The Sudanese opposition has announced a “millions march” on June 30 to yet again demand that the ruling military council immediately transfer power over to civilian authorities. At the same time, both the army and the political movements are disclaiming all responsibility for potential victims in advance, The Saudi Al Arabiya TV channel reported on Saturday.

Ahead of the mass protests in Khartoum and its suburbs, the military council and the biggest opposition Alliance for Freedom and Change engaged in finger-pointing. The opposition forces said that their march will be “exclusively peaceful in nature” and called on the law-enforcement agencies to protect the protesters, while putting the blame for possible victims on the army. In turn, the military council said that it did not mind peaceful protests, but in case people die, the Alliance is fully to blame for that. Chairman of the Transitional Military Council Abdel Fattah al-Burhan said on Saturday that army is on the people’s side and is ready to immediately transfer power in the country to elected representatives.

According to the Sudanese Baj News outlet, the security forces ordered shop owners to close their stores in the center of the capital on Sunday and stay home that day.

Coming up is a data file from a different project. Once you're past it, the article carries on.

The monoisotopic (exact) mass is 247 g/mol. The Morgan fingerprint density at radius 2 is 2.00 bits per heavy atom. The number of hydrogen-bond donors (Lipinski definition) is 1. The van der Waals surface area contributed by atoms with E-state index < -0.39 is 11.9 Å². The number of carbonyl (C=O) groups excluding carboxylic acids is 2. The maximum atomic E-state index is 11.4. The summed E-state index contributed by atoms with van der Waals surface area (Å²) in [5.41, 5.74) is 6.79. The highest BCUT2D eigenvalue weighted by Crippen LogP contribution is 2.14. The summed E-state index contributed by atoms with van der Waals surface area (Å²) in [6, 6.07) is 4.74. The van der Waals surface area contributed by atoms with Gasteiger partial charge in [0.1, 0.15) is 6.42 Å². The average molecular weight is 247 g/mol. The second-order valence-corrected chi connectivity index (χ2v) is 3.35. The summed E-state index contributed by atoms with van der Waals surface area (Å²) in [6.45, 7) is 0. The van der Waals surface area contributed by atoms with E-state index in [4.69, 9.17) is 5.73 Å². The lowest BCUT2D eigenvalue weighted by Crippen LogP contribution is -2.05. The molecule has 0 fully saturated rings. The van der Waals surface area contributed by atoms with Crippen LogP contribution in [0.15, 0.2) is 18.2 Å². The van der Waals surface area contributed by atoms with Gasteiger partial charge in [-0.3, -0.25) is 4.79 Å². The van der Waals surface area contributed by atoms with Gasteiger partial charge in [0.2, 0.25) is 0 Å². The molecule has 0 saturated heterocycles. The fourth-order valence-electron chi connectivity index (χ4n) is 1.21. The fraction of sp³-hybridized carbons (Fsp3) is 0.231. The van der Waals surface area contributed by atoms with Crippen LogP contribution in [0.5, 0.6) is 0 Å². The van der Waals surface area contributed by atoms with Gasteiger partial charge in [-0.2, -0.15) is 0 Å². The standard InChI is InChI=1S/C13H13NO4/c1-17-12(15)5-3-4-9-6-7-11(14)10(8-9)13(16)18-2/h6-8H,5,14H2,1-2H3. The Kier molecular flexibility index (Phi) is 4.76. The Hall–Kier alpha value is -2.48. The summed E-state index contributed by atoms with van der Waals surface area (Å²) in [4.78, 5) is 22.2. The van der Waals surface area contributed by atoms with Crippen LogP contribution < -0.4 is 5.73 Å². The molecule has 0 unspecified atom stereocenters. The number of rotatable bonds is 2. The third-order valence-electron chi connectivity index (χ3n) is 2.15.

At the same time, Al Arabiya TV channel reported that military forces stormed the building, where the opposition was holding a press conference on the eve of the “millions march”, and tried to derail it by barring many reporters from getting inside.

On April 11, the Sudanese army removed then-President Omar al-Bashir, who had been leading the country for thirty years, from office amid the protests that had mired the country for months and difficult economic situation in Sudan. The army took power by establishing a Transitional Military Council, dissolving the Parliament and suspending the Constitution. The opposition forces called to create a civil government as soon as possible and launched a strike to oppose the military council. The sides had been trying to come to a mutually acceptable decision for two months, but failed to reach an agreement.

On June 3, the Sudanese police and police tactical units dispersed the protesters in the square facing the main headquarters of the Armed Forces in Khartoum. As a result, ten people died and the tensions exacerbated. Following these events, the opposition refused to continue the talks with the army and announced that all contacts with the military were suspended. The good offices of Ethiopia and, later, the African Union are failing to produce any success. The coordinated plan of reaching settlement in Sudan, which is based on establishing a formula of power transfer and setting a transitional period, has not improved the situation.

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